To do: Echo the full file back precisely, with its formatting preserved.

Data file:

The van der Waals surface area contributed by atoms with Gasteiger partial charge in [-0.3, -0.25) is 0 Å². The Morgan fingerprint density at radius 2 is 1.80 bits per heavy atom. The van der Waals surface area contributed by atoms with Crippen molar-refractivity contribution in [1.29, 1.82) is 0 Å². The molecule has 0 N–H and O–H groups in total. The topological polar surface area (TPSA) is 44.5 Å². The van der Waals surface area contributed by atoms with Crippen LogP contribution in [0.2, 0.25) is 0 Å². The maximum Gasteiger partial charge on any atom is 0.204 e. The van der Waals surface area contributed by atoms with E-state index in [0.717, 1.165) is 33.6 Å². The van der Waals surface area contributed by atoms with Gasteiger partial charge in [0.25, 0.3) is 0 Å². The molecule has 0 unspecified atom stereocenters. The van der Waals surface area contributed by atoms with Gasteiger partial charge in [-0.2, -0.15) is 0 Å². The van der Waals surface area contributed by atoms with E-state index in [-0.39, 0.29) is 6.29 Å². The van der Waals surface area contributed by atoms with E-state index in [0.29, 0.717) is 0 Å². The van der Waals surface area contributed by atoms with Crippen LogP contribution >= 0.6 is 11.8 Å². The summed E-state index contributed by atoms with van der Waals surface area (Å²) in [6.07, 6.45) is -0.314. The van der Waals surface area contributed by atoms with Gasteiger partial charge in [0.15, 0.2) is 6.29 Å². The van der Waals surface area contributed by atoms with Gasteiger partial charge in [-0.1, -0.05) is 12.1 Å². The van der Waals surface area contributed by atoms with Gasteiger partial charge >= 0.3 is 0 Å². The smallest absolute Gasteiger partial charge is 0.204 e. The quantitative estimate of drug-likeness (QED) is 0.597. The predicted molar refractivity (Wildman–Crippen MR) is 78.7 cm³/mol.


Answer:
The van der Waals surface area contributed by atoms with Gasteiger partial charge in [-0.3, -0.25) is 0 Å². The Morgan fingerprint density at radius 2 is 1.80 bits per heavy atom. The van der Waals surface area contributed by atoms with Crippen molar-refractivity contribution in [1.29, 1.82) is 0 Å². The molecule has 0 N–H and O–H groups in total. The topological polar surface area (TPSA) is 44.5 Å². The van der Waals surface area contributed by atoms with Crippen LogP contribution in [0.2, 0.25) is 0 Å². The maximum Gasteiger partial charge on any atom is 0.204 e. The van der Waals surface area contributed by atoms with E-state index in [0.717, 1.165) is 33.6 Å². The van der Waals surface area contributed by atoms with Gasteiger partial charge in [0.25, 0.3) is 0 Å². The molecule has 0 unspecified atom stereocenters. The van der Waals surface area contributed by atoms with Gasteiger partial charge in [-0.2, -0.15) is 0 Å². The van der Waals surface area contributed by atoms with E-state index in [-0.39, 0.29) is 6.29 Å². The van der Waals surface area contributed by atoms with E-state index in [0.29, 0.717) is 0 Å². The van der Waals surface area contributed by atoms with Crippen LogP contribution >= 0.6 is 11.8 Å². The summed E-state index contributed by atoms with van der Waals surface area (Å²) in [6.07, 6.45) is -0.314. The van der Waals surface area contributed by atoms with Gasteiger partial charge in [0.15, 0.2) is 6.29 Å². The van der Waals surface area contributed by atoms with Gasteiger partial charge in [-0.1, -0.05) is 12.1 Å². The van der Waals surface area contributed by atoms with Gasteiger partial charge >= 0.3 is 0 Å². The smallest absolute Gasteiger partial charge is 0.204 e. The quantitative estimate of drug-likeness (QED) is 0.597. The predicted molar refractivity (Wildman–Crippen MR) is 78.7 cm³/mol.